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A warm house in winter and cool rooms in the summer without using heating, ventilation or air conditioning (HVAC): it is a dream for many homeowners – and now, a soon-to-be reality. 

After over 20 years of research, TNO and Brightlands Materials Center have achieved a groundbreaking milestone in thermochromic coating technology for windows. Next year, these innovative smart windows are set to hit the market, promising to revolutionise energy efficiency in buildings.

Why this is important:

Thermochromic window technology offers a sustainable solution to reducing energy consumption and costs in energy bills. It is environmentally friendly and cost-efficient.

Windows that work smarter, not harder

The efforts of scientists like Daniel Mann have led to this technological breakthrough. The smart windows leverage thermochromic materials that adapt their structure based on temperature changes. In the summer, the windows block heat from the sun, responding to the building’s energy needs, while in winter, they allow heat to penetrate, welcoming sunlight’s warmth.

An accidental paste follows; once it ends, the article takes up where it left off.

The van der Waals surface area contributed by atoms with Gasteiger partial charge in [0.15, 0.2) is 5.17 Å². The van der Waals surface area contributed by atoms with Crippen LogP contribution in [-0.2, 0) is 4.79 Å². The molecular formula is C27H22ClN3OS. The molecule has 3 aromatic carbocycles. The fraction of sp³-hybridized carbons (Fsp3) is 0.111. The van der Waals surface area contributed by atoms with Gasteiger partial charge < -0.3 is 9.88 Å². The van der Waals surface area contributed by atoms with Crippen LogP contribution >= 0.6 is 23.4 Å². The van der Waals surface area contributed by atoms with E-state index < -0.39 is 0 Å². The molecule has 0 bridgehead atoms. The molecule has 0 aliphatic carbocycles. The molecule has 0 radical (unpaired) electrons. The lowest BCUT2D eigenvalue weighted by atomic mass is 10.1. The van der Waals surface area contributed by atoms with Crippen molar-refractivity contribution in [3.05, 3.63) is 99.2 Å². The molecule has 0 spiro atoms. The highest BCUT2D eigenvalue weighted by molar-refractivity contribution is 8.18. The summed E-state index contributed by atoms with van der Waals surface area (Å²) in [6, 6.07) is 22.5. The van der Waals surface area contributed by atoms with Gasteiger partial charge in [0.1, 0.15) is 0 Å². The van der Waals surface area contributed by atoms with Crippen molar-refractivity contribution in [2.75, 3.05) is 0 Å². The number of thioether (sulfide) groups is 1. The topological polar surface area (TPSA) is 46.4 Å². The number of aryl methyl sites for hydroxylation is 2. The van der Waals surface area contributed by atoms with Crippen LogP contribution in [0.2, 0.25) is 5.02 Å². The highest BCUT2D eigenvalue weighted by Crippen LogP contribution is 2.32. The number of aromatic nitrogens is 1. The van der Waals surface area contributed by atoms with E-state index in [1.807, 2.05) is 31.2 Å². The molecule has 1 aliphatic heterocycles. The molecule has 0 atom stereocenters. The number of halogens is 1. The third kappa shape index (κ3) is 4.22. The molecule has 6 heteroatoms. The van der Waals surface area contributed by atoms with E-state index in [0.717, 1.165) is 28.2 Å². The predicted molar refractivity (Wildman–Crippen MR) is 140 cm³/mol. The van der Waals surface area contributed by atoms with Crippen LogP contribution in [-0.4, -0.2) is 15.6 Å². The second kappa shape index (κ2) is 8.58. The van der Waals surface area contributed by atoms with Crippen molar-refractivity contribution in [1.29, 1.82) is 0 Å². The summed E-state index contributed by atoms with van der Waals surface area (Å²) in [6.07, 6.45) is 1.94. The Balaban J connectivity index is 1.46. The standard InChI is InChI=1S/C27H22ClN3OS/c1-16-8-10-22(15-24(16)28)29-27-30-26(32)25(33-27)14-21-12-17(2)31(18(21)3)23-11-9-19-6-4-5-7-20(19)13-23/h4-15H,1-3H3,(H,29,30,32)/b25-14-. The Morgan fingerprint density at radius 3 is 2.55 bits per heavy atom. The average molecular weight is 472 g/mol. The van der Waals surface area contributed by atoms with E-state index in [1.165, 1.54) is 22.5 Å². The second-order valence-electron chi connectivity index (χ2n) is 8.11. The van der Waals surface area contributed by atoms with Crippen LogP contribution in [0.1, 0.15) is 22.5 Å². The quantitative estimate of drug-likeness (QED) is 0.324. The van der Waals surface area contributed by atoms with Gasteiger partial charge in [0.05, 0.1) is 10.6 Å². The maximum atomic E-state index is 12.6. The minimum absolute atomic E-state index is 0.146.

Initially, the technology will be available for new window installations. However, TNO is also working on a retrofit solution. This approach would make it possible for older buildings to benefit from the same energy-saving technology without the need for complete window re-installations.

Retrofitting the future of sustainability

The implications of this invention are major, for pockets and ecosystems. Traditional glass windows are often the least energy-efficient component in a building’s structure, making us reliant on HVAC systems. Currently, such devices account for 40-60% of energy consumption in buildings, translating to about 15% of global energy use. By enhancing the energy efficiency of windows, thermochromic smart windows can substantially reduce this dependency, contributing to higher energy conservation and sustainability. 

Environmental benefits are not the only advantage. Homeowners stand to save significantly on energy costs. Of course, this will depend on the building’s design and sunlight exposure. However, it is estimated that energy bills could be reduced by up to €500 annually. Buildings with a high window-to-wall ratio could see energy consumption reductions of 20-25% and regions with hot summers and cold winters will be particularly benefitted by this innovation.  

This innovation not only promises substantial cost savings for homeowners but also represents a significant step forward in sustainable living.